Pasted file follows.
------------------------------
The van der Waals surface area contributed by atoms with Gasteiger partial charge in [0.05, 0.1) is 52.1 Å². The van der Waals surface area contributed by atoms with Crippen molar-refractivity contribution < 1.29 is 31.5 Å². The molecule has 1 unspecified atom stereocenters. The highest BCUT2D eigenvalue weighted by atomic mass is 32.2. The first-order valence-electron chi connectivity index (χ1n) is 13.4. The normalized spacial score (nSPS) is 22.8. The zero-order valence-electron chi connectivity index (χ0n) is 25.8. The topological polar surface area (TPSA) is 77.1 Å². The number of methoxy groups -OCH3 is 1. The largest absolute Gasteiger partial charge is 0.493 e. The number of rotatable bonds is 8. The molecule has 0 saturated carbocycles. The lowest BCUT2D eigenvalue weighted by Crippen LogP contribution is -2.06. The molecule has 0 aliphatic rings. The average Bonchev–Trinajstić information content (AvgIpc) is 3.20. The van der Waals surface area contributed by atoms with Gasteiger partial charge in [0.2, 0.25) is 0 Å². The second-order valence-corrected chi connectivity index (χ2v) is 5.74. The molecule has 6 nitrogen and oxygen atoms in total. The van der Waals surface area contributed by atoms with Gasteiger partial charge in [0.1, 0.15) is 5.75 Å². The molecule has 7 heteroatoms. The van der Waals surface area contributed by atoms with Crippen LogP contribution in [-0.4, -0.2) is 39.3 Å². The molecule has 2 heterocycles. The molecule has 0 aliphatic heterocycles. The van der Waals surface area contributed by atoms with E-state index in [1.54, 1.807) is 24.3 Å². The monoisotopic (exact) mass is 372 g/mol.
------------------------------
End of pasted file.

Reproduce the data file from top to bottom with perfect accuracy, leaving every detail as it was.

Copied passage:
The van der Waals surface area contributed by atoms with Gasteiger partial charge in [0.05, 0.1) is 52.1 Å². The van der Waals surface area contributed by atoms with Crippen molar-refractivity contribution < 1.29 is 31.5 Å². The molecule has 1 unspecified atom stereocenters. The highest BCUT2D eigenvalue weighted by atomic mass is 32.2. The first-order valence-electron chi connectivity index (χ1n) is 13.4. The normalized spacial score (nSPS) is 22.8. The zero-order valence-electron chi connectivity index (χ0n) is 25.8. The topological polar surface area (TPSA) is 77.1 Å². The number of methoxy groups -OCH3 is 1. The largest absolute Gasteiger partial charge is 0.493 e. The number of rotatable bonds is 8. The molecule has 0 saturated carbocycles. The lowest BCUT2D eigenvalue weighted by Crippen LogP contribution is -2.06. The molecule has 0 aliphatic rings. The average Bonchev–Trinajstić information content (AvgIpc) is 3.20. The van der Waals surface area contributed by atoms with Gasteiger partial charge in [0.2, 0.25) is 0 Å². The second-order valence-corrected chi connectivity index (χ2v) is 5.74. The molecule has 6 nitrogen and oxygen atoms in total. The van der Waals surface area contributed by atoms with Gasteiger partial charge in [0.1, 0.15) is 5.75 Å². The molecule has 7 heteroatoms. The van der Waals surface area contributed by atoms with Crippen LogP contribution in [-0.4, -0.2) is 39.3 Å². The molecule has 2 heterocycles. The molecule has 0 aliphatic heterocycles. The van der Waals surface area contributed by atoms with E-state index in [1.54, 1.807) is 24.3 Å². The monoisotopic (exact) mass is 372 g/mol.